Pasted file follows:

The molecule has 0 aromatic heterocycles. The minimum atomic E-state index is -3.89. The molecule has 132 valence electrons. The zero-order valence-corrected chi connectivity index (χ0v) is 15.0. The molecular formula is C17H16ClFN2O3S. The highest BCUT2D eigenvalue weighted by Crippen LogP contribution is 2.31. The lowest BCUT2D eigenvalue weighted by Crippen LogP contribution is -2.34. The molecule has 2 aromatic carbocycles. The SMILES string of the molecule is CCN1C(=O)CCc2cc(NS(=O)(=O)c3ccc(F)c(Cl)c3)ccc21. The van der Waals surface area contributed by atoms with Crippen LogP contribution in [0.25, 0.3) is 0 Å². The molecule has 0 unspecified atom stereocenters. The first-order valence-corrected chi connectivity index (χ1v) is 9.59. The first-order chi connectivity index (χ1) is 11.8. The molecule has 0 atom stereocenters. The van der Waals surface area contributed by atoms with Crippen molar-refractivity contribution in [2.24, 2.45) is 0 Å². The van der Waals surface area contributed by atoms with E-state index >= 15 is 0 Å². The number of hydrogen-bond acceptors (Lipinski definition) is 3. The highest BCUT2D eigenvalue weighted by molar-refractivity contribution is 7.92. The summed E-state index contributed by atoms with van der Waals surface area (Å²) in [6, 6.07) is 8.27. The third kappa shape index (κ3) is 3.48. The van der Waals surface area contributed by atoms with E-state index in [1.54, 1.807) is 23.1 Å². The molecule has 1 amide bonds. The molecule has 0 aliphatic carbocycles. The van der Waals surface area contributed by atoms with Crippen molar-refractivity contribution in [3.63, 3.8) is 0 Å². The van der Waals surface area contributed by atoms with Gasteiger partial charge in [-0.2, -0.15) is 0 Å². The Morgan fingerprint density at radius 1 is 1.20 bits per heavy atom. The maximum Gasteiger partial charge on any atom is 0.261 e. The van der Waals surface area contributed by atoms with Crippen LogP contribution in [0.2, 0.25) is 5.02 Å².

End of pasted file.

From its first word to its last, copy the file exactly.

The molecule has 0 aromatic heterocycles. The minimum atomic E-state index is -3.89. The molecule has 132 valence electrons. The zero-order valence-corrected chi connectivity index (χ0v) is 15.0. The molecular formula is C17H16ClFN2O3S. The highest BCUT2D eigenvalue weighted by Crippen LogP contribution is 2.31. The lowest BCUT2D eigenvalue weighted by Crippen LogP contribution is -2.34. The molecule has 2 aromatic carbocycles. The SMILES string of the molecule is CCN1C(=O)CCc2cc(NS(=O)(=O)c3ccc(F)c(Cl)c3)ccc21. The van der Waals surface area contributed by atoms with Crippen LogP contribution in [0.25, 0.3) is 0 Å². The molecule has 0 unspecified atom stereocenters. The first-order valence-corrected chi connectivity index (χ1v) is 9.59. The first-order chi connectivity index (χ1) is 11.8. The molecule has 0 atom stereocenters. The van der Waals surface area contributed by atoms with Crippen molar-refractivity contribution in [2.24, 2.45) is 0 Å². The van der Waals surface area contributed by atoms with E-state index >= 15 is 0 Å². The number of hydrogen-bond acceptors (Lipinski definition) is 3. The highest BCUT2D eigenvalue weighted by molar-refractivity contribution is 7.92. The summed E-state index contributed by atoms with van der Waals surface area (Å²) in [6, 6.07) is 8.27. The third kappa shape index (κ3) is 3.48. The van der Waals surface area contributed by atoms with E-state index in [1.54, 1.807) is 23.1 Å². The molecule has 1 amide bonds. The molecule has 0 aliphatic carbocycles. The van der Waals surface area contributed by atoms with Crippen molar-refractivity contribution in [3.63, 3.8) is 0 Å². The van der Waals surface area contributed by atoms with Gasteiger partial charge in [-0.2, -0.15) is 0 Å². The Morgan fingerprint density at radius 1 is 1.20 bits per heavy atom. The maximum Gasteiger partial charge on any atom is 0.261 e. The van der Waals surface area contributed by atoms with Crippen LogP contribution in [0.2, 0.25) is 5.02 Å².